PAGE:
Background
The KsgA methyltransferase has been conserved throughout evolution, methylating two adenosines in the small subunit rRNA in all three domains of life as well as in eukaryotic organelles that contain ribosomes. Understanding of KsgA’s important role in ribosome biogenesis has been recently expanded in Escherichia coli; these studies help explain why KsgA is so highly conserved and also suggest KsgA’s potential as an antimicrobial drug target.
Results
We have analyzed KsgA’s contribution to ribosome biogenesis and cell growth in Staphylococcus aureus. We found that deletion of ksgA in S. aureus led to a cold-sensitive growth phenotype, although KsgA was not as critical for ribosome biogenesis as it was shown to be in E. coli. Additionally, the ksgA knockout strain showed an increased sensitivity to aminoglycoside antibiotics. Overexpression of a catalytically inactive KsgA mutant was deleterious in the knockout strain but not the wild-type strain; this negative phenotype disappeared at low temperature.
Conclusions
This work extends the study of KsgA, allowing comparison of this aspect of ribosome biogenesis between a Gram-negative and a Gram-positive organism. Our results in S. aureus are in contrast to results previously described in E. coli, where the catalytically inactive protein showed a negative phenotype in the presence or absence of endogenous KsgA.
doi:10.1186/1471-2180-12-244
PMCID: PMC3534330  PMID: 23095113
KsgA; Ribosome biogenesis; Staphylococcus aureus; Escherichia coli; Methyltransferase
9.  KsgA, a 16S rRNA adenine methyltransferase, has a novel DNA glycosylase/AP lyase activity to prevent mutations in Escherichia coli 
Nucleic Acids Research  2009;37(7):2116-2125.
The 5-formyluracil (5-foU), a major mutagenic oxidative damage of thymine, is removed from DNA by Nth, Nei and MutM in Escherichia coli. However, DNA polymerases can also replicate past the 5-foU by incorporating C and G opposite the lesion, although the mechanism of correction of the incorporated bases is still unknown. In this study, using a borohydride-trapping assay, we identified a protein trapped by a 5-foU/C-containing oligonucleotide in an extract from E. coli mutM nth nei mutant. The protein was subsequently purified from the E. coli mutM nth nei mutant and was identified as KsgA, a 16S rRNA adenine methyltransferase. Recombinant KsgA also formed the trapped complex with 5-foU/C- and thymine glycol (Tg)/C-containing oligonucleotides. Furthermore, KsgA excised C opposite 5-foU, Tg and 5-hydroxymethyluracil (5-hmU) from duplex oligonucleotides via a β-elimination reaction, whereas it could not remove the damaged base. In contrast, KsgA did not remove C opposite normal bases, 7,8-dihydro-8-oxoguanine and 2-hydroxyadenine. Finally, the introduction of the ksgA mutation increased spontaneous mutations in E. coli mutM mutY and nth nei mutants. These results demonstrate that KsgA has a novel DNA glycosylase/AP lyase activity for C mispaired with oxidized T that prevents the formation of mutations, which is in addition to its known rRNA adenine methyltransferase activity essential for ribosome biogenesis.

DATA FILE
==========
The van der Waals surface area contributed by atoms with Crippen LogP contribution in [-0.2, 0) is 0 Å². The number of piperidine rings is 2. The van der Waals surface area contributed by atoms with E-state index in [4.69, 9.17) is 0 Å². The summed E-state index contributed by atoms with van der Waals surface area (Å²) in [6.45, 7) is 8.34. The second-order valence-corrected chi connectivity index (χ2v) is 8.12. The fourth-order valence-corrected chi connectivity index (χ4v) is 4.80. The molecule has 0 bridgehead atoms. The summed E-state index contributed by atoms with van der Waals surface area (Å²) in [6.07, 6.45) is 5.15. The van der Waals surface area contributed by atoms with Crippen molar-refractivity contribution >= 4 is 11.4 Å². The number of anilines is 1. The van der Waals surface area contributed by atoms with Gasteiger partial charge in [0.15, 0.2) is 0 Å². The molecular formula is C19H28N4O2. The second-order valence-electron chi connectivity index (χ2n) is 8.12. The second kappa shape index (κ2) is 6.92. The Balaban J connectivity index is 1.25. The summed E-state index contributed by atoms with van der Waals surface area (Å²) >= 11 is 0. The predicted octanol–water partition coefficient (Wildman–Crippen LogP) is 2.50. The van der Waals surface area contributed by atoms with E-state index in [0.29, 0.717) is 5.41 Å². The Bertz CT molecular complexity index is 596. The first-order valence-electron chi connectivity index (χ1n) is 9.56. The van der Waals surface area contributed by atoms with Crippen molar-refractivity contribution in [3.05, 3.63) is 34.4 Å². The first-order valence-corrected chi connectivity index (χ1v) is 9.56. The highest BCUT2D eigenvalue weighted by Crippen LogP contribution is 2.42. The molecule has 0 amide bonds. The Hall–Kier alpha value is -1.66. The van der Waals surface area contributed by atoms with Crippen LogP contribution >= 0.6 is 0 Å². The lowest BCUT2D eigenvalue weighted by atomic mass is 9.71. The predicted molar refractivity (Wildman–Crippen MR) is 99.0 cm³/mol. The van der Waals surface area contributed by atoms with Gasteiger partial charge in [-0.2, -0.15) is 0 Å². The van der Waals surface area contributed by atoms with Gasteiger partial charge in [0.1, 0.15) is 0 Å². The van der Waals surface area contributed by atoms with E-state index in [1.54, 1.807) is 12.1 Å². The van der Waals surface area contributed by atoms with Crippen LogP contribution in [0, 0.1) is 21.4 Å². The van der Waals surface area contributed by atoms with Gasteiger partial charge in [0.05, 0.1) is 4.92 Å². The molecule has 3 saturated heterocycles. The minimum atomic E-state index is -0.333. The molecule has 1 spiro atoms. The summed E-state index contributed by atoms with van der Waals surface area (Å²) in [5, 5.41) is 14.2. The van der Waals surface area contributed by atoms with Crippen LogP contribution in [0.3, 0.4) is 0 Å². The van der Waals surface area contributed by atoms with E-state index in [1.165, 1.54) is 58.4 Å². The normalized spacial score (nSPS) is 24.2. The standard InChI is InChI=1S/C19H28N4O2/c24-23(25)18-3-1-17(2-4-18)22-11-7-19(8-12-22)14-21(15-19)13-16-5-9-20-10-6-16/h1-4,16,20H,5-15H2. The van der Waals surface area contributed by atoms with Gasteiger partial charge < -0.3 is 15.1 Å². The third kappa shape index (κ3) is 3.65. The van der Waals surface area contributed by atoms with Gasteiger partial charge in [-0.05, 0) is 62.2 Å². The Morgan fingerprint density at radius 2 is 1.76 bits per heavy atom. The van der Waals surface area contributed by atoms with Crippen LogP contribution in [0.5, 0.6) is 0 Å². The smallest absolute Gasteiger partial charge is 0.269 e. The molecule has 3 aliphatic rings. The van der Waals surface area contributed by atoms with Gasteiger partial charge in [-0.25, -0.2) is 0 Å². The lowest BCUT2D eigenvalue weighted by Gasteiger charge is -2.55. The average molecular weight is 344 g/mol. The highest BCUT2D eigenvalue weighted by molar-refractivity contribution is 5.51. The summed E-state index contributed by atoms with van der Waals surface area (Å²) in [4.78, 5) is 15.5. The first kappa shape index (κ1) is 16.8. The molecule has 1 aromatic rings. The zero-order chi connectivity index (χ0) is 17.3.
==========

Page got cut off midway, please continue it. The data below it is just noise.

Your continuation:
doi:10.1093/nar/gkp057
PMCID: PMC2673420  PMID: 19223326
10.  The Gene for 16S rRNA Methyltransferase (ksgA) Functions as a Multicopy Suppressor for a Cold-Sensitive Mutant of Era, an Essential RAS-Like GTP-Binding Protein in Escherichia coli 
Journal of Bacteriology  1998;180(19):5243-5246.
Era, a Ras-like GTP-binding protein in Escherichia coli, has been shown to be essential for growth. However, its cellular functions still remain elusive. In this study, a genetic screening of an E. coli genomic library was performed to identify those genes which can restore the growth ability of a cold-sensitive mutant, Era(Cs) (E200K), at a restrictive temperature when expressed in a multicopy plasmid. Among eight suppressors isolated, six were located at 1 min of the E. coli genomic map, and the gene responsible for the suppression of Era(Cs) (E200K) was identified as the ksgA gene for 16S rRNA transmethylase, whose mutation causes a phenotype of resistance to kasugamycin, a translation initiation inhibitor. This is the first demonstration of suppression of impaired function of Era by overproduction of a functional enzyme. A possible mechanism of the suppression of the Era cold-sensitive phenotype by KsgA overproduction is discussed.